Advertisement

Nutrition and Cancer Risk: Assessment and Preventive Program Strategies for Black Americans

  • Margaret K. Hargreaves
  • Osman I. Ahmed
  • Kofi A. Semenya
  • Lou Pearson
  • Neela Sheth
  • Robert E. Hardy
  • Louis J. Bernard
Chapter
  • 27 Downloads

Abstract

Life-style and environment may account for the development of 82% of all cancers (Weisburger 1979), and up to 70% of all cancer deaths may be attributed to diet and nutrition (Doll and Peto 1981). In addition, food choices as well as the type, quality, and mode of cooking may play an important role in the etiology of cancers of the gastrointestinal tract and endocrine organs (Weisburger 1979). Though the specific role of diet and nutrition has not been elucidated, their importance in causing cancer is suggested by an increasing body of epidemiological and experimental evidence (Newell 1983; Kerr 1984; Hargreaves et al. 1989). Conceivably, therefore, individuals could decrease cancer risk by an improvement in diet and life-style (Newell 1983; Kerr 1984).

Keywords

Cancer Risk High Blood Pressure Health Fair Coalition Member Black Church 
These keywords were added by machine and not by the authors. This process is experimental and the keywords may be updated as the learning algorithm improves.

Preview

Unable to display preview. Download preview PDF.

Unable to display preview. Download preview PDF.

References

  1. Askey DK, Parker D, Alexander D, et al. Clergy as intermediary: An approach to cancer control. Prog Clin Biol Res 1980; 130:417–424.Google Scholar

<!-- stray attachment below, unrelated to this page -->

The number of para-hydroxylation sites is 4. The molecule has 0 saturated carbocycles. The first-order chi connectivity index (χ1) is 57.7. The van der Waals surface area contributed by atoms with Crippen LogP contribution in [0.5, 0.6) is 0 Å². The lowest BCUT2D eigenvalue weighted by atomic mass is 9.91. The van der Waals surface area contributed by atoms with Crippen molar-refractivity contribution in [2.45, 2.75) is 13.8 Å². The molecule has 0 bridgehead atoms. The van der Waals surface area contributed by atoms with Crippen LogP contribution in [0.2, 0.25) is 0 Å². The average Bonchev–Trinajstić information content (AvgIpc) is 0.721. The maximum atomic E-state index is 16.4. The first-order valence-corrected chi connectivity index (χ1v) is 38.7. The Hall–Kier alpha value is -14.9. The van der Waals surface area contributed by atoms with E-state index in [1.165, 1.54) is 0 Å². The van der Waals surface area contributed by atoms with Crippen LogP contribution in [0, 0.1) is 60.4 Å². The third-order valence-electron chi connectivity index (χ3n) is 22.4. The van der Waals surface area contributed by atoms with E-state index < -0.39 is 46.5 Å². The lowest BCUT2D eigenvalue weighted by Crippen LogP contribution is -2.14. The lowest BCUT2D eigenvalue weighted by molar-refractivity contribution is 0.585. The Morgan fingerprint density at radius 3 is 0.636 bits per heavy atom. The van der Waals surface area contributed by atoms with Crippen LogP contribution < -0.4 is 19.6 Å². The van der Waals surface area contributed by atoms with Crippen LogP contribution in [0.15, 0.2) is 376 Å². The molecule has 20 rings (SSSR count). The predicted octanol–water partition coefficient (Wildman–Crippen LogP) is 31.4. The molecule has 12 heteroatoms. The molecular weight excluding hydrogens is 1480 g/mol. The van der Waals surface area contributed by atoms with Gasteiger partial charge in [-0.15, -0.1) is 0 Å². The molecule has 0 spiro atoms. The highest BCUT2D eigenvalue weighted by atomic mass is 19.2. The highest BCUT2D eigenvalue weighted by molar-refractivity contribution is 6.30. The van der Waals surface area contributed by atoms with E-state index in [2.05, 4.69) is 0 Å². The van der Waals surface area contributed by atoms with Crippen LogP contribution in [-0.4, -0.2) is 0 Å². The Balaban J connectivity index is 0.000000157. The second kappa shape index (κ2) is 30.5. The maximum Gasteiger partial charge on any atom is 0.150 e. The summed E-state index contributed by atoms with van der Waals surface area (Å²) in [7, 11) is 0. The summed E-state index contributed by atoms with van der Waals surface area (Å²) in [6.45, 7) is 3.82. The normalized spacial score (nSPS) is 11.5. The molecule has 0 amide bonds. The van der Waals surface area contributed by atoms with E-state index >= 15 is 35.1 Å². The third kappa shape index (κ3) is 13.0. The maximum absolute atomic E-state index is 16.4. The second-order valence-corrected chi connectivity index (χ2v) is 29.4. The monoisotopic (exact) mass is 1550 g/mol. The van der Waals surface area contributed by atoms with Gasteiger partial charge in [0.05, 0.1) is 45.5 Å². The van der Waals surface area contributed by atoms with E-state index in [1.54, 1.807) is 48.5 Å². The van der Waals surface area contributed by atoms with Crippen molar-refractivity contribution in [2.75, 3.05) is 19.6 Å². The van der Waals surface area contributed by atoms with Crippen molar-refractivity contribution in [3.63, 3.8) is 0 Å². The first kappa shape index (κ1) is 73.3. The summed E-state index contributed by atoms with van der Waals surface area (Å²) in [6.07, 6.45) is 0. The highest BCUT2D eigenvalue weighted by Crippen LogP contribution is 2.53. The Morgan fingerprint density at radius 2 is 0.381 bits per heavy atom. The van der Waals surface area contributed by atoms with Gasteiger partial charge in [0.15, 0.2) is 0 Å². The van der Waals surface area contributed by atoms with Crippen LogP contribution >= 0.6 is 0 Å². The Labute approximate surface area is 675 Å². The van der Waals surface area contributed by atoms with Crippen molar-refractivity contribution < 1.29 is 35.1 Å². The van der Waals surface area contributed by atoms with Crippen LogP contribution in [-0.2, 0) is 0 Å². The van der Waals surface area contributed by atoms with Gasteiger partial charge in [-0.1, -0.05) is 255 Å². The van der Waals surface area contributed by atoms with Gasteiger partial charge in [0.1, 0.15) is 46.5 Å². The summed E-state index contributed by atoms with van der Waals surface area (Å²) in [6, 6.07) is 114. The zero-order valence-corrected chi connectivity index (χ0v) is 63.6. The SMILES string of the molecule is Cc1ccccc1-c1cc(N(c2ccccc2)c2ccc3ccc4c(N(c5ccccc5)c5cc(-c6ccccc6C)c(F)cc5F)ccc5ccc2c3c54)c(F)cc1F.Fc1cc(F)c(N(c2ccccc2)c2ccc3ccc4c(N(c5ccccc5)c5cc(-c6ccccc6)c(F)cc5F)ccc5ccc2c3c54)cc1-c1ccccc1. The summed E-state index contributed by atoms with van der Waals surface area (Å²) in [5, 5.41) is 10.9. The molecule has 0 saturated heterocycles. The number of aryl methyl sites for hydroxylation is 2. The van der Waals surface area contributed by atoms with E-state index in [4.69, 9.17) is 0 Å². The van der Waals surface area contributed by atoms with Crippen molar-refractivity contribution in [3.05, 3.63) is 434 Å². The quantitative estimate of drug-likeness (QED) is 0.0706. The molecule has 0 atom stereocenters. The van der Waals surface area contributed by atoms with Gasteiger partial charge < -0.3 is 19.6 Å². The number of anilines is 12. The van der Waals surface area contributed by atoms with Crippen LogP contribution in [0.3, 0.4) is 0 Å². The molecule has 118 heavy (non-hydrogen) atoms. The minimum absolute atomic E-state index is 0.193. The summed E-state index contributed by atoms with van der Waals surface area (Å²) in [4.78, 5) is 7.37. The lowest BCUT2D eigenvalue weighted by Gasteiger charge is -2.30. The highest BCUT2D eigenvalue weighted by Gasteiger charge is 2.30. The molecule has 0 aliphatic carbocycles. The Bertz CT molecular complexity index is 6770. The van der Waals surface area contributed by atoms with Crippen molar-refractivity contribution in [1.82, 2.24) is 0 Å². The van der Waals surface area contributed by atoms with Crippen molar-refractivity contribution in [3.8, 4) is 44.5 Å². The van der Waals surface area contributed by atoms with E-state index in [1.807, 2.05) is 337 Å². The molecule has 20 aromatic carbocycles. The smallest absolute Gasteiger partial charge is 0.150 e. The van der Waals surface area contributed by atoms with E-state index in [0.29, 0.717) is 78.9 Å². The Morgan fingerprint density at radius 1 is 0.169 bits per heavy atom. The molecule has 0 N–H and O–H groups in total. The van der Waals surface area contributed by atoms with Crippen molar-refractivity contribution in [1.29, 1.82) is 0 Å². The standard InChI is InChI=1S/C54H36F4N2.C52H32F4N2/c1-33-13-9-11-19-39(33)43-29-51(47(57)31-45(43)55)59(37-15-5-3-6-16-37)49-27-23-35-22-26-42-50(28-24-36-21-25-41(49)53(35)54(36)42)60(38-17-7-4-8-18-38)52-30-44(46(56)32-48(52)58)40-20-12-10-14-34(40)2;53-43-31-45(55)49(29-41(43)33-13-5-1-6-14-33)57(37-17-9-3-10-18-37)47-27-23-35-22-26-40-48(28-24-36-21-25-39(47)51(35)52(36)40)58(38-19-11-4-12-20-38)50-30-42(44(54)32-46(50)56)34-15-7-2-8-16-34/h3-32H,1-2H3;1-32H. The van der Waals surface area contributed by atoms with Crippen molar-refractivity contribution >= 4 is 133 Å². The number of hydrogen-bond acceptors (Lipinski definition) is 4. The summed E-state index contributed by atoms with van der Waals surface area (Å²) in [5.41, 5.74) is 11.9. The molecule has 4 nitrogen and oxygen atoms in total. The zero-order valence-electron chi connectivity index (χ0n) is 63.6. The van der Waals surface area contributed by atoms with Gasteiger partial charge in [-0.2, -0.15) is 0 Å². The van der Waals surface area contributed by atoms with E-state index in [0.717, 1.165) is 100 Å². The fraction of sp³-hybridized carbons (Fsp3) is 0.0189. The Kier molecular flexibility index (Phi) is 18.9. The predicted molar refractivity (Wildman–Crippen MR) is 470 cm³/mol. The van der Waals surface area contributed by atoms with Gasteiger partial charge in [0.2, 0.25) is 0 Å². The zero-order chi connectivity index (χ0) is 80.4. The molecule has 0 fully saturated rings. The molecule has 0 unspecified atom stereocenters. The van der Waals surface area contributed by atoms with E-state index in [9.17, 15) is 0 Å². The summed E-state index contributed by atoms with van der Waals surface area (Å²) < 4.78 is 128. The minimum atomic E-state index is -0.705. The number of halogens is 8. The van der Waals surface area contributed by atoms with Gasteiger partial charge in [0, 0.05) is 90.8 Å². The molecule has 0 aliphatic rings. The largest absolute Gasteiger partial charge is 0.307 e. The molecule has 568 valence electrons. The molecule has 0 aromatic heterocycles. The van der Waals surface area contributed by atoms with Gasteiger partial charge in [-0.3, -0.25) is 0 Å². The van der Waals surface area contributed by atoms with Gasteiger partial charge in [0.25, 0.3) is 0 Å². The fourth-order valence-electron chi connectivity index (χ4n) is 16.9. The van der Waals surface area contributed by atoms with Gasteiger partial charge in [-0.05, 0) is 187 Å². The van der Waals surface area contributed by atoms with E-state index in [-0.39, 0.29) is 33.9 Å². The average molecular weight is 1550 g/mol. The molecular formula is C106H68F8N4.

2. Axtell LM, Asire AJ, Myers MH: Cancer Patient’s Survival. Report No. 5. Washington, DC: US Department of Health, Education, and Welfare, 1976.Google Scholar
  3. Bailey EJ: Sociocultural factors and health care-seeking behavior among black Americans. J Natl Med Assoc 1981; 79:388–392.Google Scholar
  4. Balducci L, Wallace C, Khansur K, et al: Nutrition, cancer, and aging: An annotated review. I. Diet, carcinogenesis, and aging. J Am Geriatr Soc 1986; 34:127–136.PubMedGoogle Scholar
  5. Baquet CR, Ringen K, Pollack ES, et al: Cancer Among Blacks and Other Minorities: Statistical Profiles. National Cancer Institute Publication No. 86–2785. Washington, DC: US Government Printing Office, 1986.Google Scholar
  6. Bice, TW, Eichorn RL, Fox PD: Socio-economic status and use of physician services: A reconsideration. Med Care 1972; 10:261–271.PubMedCrossRefGoogle Scholar
  7. Butler L, King G, White JE: Communications strategies, cancer information, and black populations: An analysis of longitudinal data. Prog Clin Biol Res 1983; 130:171–182.PubMedGoogle Scholar
  8. Carr BI: Chemical carcinogens and inhibitors of carcinogenesis in the human diet. Cancer 1985; 55:218–224.PubMedCrossRefGoogle Scholar
  9. Cavalaris CJ: Statewide organization for cancer control. Prog Clin Biol Res 1980; 57:173–175.Google Scholar
  10. Centers for Disease Control: Ten State Nutrition Survey 1968–70. Demographic Data. DHEW Publication No. (HSM) 72-8134. Washington, DC: US Government Printing Office, 1972.Google Scholar
  11. Colditz GA, Branch LG, Lipnick RJ, et al: Increased green and yellow vegetable intake and lowered cancer deaths in an elderly population. Am J Clin Nutr 1985; 41:32–36.PubMedGoogle Scholar
  12. Colombo TJ, Saward E, Greenlick MR: The integration of an OEO health program into a prepaid comprehensive group practice plan. Am J Public Health 1963; 59:641–650.CrossRefGoogle Scholar
  13. Doll R, Peto R: The causes of cancer: Qualitative estimates of avoidable risks of cancer in the United States today. JNCI 1981; 66:1191–1308.PubMedGoogle Scholar